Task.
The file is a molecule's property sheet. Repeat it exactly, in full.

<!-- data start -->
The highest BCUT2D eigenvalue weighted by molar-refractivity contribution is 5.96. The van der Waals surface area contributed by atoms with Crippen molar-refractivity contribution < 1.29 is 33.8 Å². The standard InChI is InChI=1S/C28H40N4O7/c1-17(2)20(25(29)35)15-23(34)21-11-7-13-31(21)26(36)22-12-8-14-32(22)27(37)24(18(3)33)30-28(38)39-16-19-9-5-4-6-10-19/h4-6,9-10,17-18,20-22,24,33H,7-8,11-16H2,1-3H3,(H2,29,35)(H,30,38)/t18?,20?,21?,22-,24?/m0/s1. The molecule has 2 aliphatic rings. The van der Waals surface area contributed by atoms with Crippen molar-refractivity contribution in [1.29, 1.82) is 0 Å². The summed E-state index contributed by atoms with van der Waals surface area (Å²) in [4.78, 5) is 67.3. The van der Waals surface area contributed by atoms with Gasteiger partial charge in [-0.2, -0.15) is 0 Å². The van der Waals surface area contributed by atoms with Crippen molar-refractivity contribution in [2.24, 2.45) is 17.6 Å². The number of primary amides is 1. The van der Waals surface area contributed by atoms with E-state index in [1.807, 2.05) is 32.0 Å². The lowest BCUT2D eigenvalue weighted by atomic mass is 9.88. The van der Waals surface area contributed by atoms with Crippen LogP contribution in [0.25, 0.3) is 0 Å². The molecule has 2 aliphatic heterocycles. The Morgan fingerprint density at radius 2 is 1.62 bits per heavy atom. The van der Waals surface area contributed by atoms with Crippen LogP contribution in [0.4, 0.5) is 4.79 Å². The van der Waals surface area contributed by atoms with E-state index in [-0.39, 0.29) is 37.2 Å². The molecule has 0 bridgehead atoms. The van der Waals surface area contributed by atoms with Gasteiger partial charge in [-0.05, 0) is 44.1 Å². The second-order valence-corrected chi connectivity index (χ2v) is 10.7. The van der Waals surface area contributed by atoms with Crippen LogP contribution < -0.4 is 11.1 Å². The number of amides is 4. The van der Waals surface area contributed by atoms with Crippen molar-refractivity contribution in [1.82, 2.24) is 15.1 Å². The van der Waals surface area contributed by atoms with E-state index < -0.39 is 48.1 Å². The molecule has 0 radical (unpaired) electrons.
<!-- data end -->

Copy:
The highest BCUT2D eigenvalue weighted by molar-refractivity contribution is 5.96. The van der Waals surface area contributed by atoms with Crippen molar-refractivity contribution < 1.29 is 33.8 Å². The standard InChI is InChI=1S/C28H40N4O7/c1-17(2)20(25(29)35)15-23(34)21-11-7-13-31(21)26(36)22-12-8-14-32(22)27(37)24(18(3)33)30-28(38)39-16-19-9-5-4-6-10-19/h4-6,9-10,17-18,20-22,24,33H,7-8,11-16H2,1-3H3,(H2,29,35)(H,30,38)/t18?,20?,21?,22-,24?/m0/s1. The molecule has 2 aliphatic rings. The van der Waals surface area contributed by atoms with Crippen molar-refractivity contribution in [1.29, 1.82) is 0 Å². The summed E-state index contributed by atoms with van der Waals surface area (Å²) in [4.78, 5) is 67.3. The van der Waals surface area contributed by atoms with Gasteiger partial charge in [-0.2, -0.15) is 0 Å². The van der Waals surface area contributed by atoms with Crippen molar-refractivity contribution in [2.24, 2.45) is 17.6 Å². The number of primary amides is 1. The van der Waals surface area contributed by atoms with E-state index in [1.807, 2.05) is 32.0 Å². The lowest BCUT2D eigenvalue weighted by atomic mass is 9.88. The van der Waals surface area contributed by atoms with Crippen LogP contribution in [0.25, 0.3) is 0 Å². The molecule has 2 aliphatic heterocycles. The Morgan fingerprint density at radius 2 is 1.62 bits per heavy atom. The van der Waals surface area contributed by atoms with Crippen LogP contribution in [0.4, 0.5) is 4.79 Å². The van der Waals surface area contributed by atoms with E-state index in [-0.39, 0.29) is 37.2 Å². The molecule has 0 bridgehead atoms. The van der Waals surface area contributed by atoms with Gasteiger partial charge in [-0.05, 0) is 44.1 Å². The second-order valence-corrected chi connectivity index (χ2v) is 10.7. The van der Waals surface area contributed by atoms with Crippen LogP contribution < -0.4 is 11.1 Å². The number of amides is 4. The van der Waals surface area contributed by atoms with Crippen molar-refractivity contribution in [1.82, 2.24) is 15.1 Å². The van der Waals surface area contributed by atoms with E-state index < -0.39 is 48.1 Å². The molecule has 0 radical (unpaired) electrons.